When an athlete passes away at a young age it always hits in a weird way. It’s not the same as when you know someone personally, because you don’t. Fans of Benson (or Fernandez, or Bias, or Gathers, or Taylor) don’t feel the pain in the way his friends and family do. But there is a much stronger connection, and pain, than just reading about a random, but equally unfortunate, car accident on twitter.
We feel much more connected to these people because of the impact they have on our lives.
I connected with Cedric Benson because of the relationship, even if it’s really just a one-way relationship, built over watching him play for my Texas Longhorns for a dozen Saturdays a year for four years. I celebrated his accomplishments, rooted for him through his troubles, and felt sad when he hit a rough patch. I wanted the best for him because of that connection.
Cedric was the Texas running back. Sure, Ricky Williams came first. Sure, Ricky set a lot of records. Sure, Ricky won the Heisman. But Benson was from west Texas. He came back to Austin every off season. He spent his free time enjoying the Lone Star State. For many Texas fans and Austenites alike, he felt like one of us.
Now, after the tragic weekend, Texas fans are left with a similar hole to that of any sports fan base when a star gets taken away too early. Benson hadn’t played football in more than half a decade, but he was a lifelong Longhorn, Austenite, and Texan. He was one of the same “us” that I and so many others feel a part of.
Rest in Peace, Cedric. Thank you for being one of us.
Jets Lose Star Linebacker Avery Williamson For the Season
The New York Jets were in the midst of their second preseason game on Thursday and it was time to see what the second unit could do.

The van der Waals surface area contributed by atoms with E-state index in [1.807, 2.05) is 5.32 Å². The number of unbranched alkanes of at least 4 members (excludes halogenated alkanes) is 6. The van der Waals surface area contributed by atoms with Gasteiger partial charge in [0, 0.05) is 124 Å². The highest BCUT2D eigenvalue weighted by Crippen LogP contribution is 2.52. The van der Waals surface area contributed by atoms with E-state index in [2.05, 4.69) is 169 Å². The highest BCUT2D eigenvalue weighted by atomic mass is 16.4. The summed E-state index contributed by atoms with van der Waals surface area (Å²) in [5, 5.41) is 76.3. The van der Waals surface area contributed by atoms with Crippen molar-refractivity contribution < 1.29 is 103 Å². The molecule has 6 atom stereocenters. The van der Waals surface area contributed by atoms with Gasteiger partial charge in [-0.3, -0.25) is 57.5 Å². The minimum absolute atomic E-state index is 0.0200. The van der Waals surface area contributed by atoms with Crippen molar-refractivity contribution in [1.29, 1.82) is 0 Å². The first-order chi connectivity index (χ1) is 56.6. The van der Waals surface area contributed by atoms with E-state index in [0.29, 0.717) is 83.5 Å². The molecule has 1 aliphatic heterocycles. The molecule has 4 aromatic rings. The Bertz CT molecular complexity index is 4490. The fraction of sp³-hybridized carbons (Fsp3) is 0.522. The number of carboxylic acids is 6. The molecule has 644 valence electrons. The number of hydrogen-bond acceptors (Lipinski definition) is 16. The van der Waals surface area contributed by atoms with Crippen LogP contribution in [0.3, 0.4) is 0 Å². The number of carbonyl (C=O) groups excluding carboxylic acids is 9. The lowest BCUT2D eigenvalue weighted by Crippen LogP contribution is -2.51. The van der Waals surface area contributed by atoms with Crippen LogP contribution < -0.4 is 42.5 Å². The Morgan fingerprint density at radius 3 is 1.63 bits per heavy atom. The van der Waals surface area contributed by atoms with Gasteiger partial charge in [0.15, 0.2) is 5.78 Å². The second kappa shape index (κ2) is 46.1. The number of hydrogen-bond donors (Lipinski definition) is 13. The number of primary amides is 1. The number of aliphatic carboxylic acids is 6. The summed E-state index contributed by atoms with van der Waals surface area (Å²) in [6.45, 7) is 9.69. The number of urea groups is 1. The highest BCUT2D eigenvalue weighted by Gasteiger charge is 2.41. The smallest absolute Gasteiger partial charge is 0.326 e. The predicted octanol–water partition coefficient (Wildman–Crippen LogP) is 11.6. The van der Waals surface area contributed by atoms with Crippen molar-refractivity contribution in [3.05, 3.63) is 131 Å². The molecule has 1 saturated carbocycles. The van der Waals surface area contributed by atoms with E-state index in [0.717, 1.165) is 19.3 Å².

Every defensive starter had been taken out of the game, except for one, Avery Williamson.
Williamson, 27, was one of the Jets leading tacklers last year with 120 tackles and was being counted on to be a huge piece to a revamped defense. Then disaster struck, as the Jets lost Williamson to a freak injury in a meaningless preseason game.
The worst part about Williamson’s injury is that it could have been avoided. Not only should he not have been on the field, but it was his teammate, cornerback Tevaughn Campbell that injured him.
Campbell was attempting to deflect a pass attempt by Matt Ryan and dove at the quarterback, but instead landed on Williamson’s knee.
Now the Jets are without one of their best defensive player, in a season where they hoped to challenge the New England Patriots in the division.
It has been reported that they are adding a new veteran linebacker to the mix, but it will be hard for Albert McClellan to replicate Williamson’s production.
Only time will tell if the Jets can absorb this loss. Either way, it is an unfortunate turn of events for a player that was on the brink of stardom and a big contract.